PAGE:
- The modern magnitude system is defined by the following expression:
where f is the flux of electromagnetic radiation received from
a source. Flux is conventionally measured in units of EM energy received
per second per unit area in a given spectral band. The constant C is
adjusted, depending on the waveband being observed, in order to make
the values of m conform to adopted values for a set of calibrator stars.
- As a result of this definition, a 1 magnitude difference
in brightness corresponds to a factor of 2.51 in flux.
instance, a star with m = 4 produces 2.51 times less flux
than a star with m = 3.
- A factor of 10 in flux corresponds
to 2.5 magnitudes; a factor of 100 corresponds to 5.0 magnitudes.
- Smaller magnitudes correspond to brighter stars. The modern
magnitude scale extends well past the sixth magnitude limit of
Hipparchus and to negative values as well (for very bright
objects). Here is a
graphic illustrating the magnitude scale.
- The chart below shows some familiar objects on the magnitude system.
With your 8-in telescopes, you could see stars up to mag 12-13.
INTRINSIC BRIGHTNESSES (ABSOLUTE MAGNITUDES OR LUMINOSITIES)
- The magnitude scale just discussed measures the apparent
brightness of stars---i.e. how they appear from the Earth. It does
not refer to their intrinsic brightnesses. The apparent brightness
depends on the intrinsic brightness but also on the distance to the
- In the 19th century, astronomers obtained the first accurate
measures of stellar distances (using the geometrical
method). This enabled us to determined the intrinsic
luminosity of stars---i.e. their total energy output per second,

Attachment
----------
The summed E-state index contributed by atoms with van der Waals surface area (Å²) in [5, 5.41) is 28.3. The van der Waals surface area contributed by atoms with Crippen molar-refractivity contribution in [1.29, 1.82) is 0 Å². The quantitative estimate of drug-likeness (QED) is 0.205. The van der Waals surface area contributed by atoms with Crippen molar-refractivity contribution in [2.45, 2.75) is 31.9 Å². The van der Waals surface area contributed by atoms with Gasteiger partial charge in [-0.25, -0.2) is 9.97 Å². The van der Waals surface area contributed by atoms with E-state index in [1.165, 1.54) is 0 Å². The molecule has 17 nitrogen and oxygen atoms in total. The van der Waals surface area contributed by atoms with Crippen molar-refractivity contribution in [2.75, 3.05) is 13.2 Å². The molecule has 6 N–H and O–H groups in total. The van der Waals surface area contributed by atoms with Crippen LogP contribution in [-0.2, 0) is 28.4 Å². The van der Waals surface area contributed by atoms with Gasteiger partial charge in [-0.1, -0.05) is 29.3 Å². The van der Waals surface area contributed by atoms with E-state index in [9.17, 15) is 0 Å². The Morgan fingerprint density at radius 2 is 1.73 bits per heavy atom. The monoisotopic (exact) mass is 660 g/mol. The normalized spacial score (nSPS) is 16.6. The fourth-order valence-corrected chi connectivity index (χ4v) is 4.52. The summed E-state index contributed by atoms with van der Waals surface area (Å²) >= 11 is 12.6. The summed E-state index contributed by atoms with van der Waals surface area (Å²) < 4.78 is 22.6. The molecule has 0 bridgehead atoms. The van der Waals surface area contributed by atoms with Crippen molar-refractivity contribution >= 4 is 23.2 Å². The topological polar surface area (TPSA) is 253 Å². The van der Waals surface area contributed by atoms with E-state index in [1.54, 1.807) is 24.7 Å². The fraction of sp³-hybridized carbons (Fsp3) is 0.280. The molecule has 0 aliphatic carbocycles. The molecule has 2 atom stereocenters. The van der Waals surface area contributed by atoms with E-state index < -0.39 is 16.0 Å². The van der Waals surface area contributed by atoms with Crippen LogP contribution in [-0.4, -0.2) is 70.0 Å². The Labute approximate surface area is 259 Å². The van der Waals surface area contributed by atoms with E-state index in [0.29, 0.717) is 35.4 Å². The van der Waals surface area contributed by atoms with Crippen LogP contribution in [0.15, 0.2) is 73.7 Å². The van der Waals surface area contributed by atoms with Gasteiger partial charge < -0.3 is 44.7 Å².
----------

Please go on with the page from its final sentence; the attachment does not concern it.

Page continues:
measured in units like watts (energy output per unit time).
The luminosity of the Sun, a middling star, is 4 x 1026
- Even the nearest stars turn out to be very distant, at
least by the expectations of early astronomers (and certainly by
- Alpha Centauri (in the southern hemisphere) is
the nearest star. It is at a distance of 1.3 parsecs.
- A parsec is a unit of distance which is defined in terms
of the size of the Earth's orbit. It is 3.1 x 1013 km(!),
206,000 times the distance to the Sun, or about 3.25 light
years (one light year is the distance light travels in a year).
- Here is a perspective
plot of the stars within 50 light years (15.4 parsecs) of the Sun.
- Here is a list of the 50 nearest stars to the Sun.
Most of the names will be unfamiliar, because these objects are mostly
quite faint (despite their proximity).
- Because of uncertainties in the flux scales which weren't
resolved until late in the 20th century, astronomers established a
convenient, but arbitrary, version of the magnitude system to measure
luminosities. This is the absolute magnitude, which
is defined to be the apparent magnitude that a star would have if
it were at a distance of 10 parsecs.
- Since most stars lie at distances far greater than 10 parsecs, their
absolute magnitudes are much brighter than their apparent magnitudes.
- It turns out that the easily visible stars, which have an apparent brightness
range of only about 100:1, have a luminosity range of
- Although the Sun dominates our sky, this is only a proximity